So my outlet for this became performing, and this performing had different guises over the years. I danced, badly. I acted, terribly. I played the cello, appallingly, all the while being fantastically shy. I should note, this was never down to any encouragement from my parents. This was all me, if anything, they got frustrated and probably hoped I’d find something I actually liked one day, but they went along with it all regardless. My dad ferrying me across Staffordshire to go to county choir on Mondays and going to more recorder festivals than any one metal fan from the Midlands should have to bare; but in the fleeting moments I decided that a career in a Baroque chamber orchestra, or in a West End chorus, or in an a-religious gospel choir was my one true destiny then, so be it.

The start bit, where you’d have to walk in and talk to the other people in the group, horrendous. Though when the lights were on and the music went up I became my own, sorry, Sasha Fierce.

Macclesfield drama festival, 1996. That was the most nervous I recall ever feeling in my entire life. I was sitting in a school hall, with some crumpled notes in my lap, eating a Twix with shaking hands. I had to deliver a monologue on stage any minute. There were trophies to be won and I’d been memorising it for weeks. It was an excerpt from the Big Friendly Giant. I liked that book. I could memorise the words OK but I wasn’t very good at acting them. I spoke too quickly and my voice got shaky. I just needed to get it over with, then it would be done, and I would feel good and my mum would get me a Boyzone magazine and a Flump. Even if I messed it up it would be fine because it’s the taking part that counts.

“It’s the taking part that counts, isn’t it mum?”
“Yes duck, just do your best”.

My best! I could just do my best! And I did. I went on the stage, in front of a big crowd and judging panel and I did my best.

My best was probably shite.

I can’t really remember how it went; though I do distinctly remember not winning, but still feeling triumphant. Probably because it was over, and my mum was proud, and I had a Flump.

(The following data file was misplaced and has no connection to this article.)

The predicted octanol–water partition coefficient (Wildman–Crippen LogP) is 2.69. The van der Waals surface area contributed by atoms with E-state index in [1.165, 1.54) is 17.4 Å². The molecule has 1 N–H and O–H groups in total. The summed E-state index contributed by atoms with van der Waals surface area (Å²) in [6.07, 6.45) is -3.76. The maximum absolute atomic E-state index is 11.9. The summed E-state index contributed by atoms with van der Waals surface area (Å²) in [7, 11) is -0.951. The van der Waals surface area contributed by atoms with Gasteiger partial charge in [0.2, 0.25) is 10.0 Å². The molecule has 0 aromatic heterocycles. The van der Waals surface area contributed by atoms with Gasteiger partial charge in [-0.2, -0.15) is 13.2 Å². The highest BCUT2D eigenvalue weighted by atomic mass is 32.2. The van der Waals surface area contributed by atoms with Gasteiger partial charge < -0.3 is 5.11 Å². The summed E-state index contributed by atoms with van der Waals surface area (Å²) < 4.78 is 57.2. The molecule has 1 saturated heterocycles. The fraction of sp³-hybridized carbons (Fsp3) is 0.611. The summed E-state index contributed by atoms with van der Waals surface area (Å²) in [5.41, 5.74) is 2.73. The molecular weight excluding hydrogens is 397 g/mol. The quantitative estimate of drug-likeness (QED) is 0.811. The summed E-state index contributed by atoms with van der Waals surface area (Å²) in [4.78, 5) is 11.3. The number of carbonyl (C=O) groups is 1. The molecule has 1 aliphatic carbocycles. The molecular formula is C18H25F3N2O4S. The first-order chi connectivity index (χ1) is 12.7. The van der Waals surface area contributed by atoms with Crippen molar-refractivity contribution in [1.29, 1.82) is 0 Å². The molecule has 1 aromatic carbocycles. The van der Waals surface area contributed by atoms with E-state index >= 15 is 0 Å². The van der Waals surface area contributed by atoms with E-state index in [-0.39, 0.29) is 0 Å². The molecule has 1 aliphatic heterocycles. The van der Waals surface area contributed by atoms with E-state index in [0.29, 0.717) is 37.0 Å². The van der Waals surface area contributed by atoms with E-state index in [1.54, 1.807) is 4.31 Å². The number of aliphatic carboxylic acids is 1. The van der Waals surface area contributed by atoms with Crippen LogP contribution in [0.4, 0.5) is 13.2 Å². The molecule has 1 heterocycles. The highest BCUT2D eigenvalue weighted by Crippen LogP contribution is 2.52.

In fact, most of the things I did were probably shite, (apart from when I played Nancy, I was born to play Nancy) and I knew it, and I didn’t care very much because I was for that day, having a go and being heard, which is all I cared about.

And as I got older the fake confidence I gained through my daft performances started to slowly creep in to my identity, and I became better in groups and made friends that I’m lucky enough to still have today. Sure, I’d still much rather do a badly executed Charleston in a feather boa to an audience of 100 than have to network with a room of 20 strangers, but we all have our preferences.

In short; my potent mix of attention seeking self conscious shyness, made me perpetually thrust myself in to terrifying situations because I knew that there was value in just having a crack. That if it goes wrong, that it really doesn’t matter and it never turns out quite as scary as it seems (apart from that time I got my ears pierced, that was fucking horrible). And for me, that took the form of awkward dancing and tuneless piano playing but it could be needlework (another favourite of Kieran’s), sports (never tried it), or anything that requires you do your best.

And the reason my answer struck me so much is that I saw that shy, small girl delivering a crumpled monologue in every decision I have made in my adult career.

So when she asked me the question, what I really should have said is that:

“Spending a lot of time performing as a child taught me that there really is value in just having a go. That failure is only in your own head, nobody else really cares and all you can do is your best. And if it goes tits up, pick something else and try again. I recommend jazz dance.”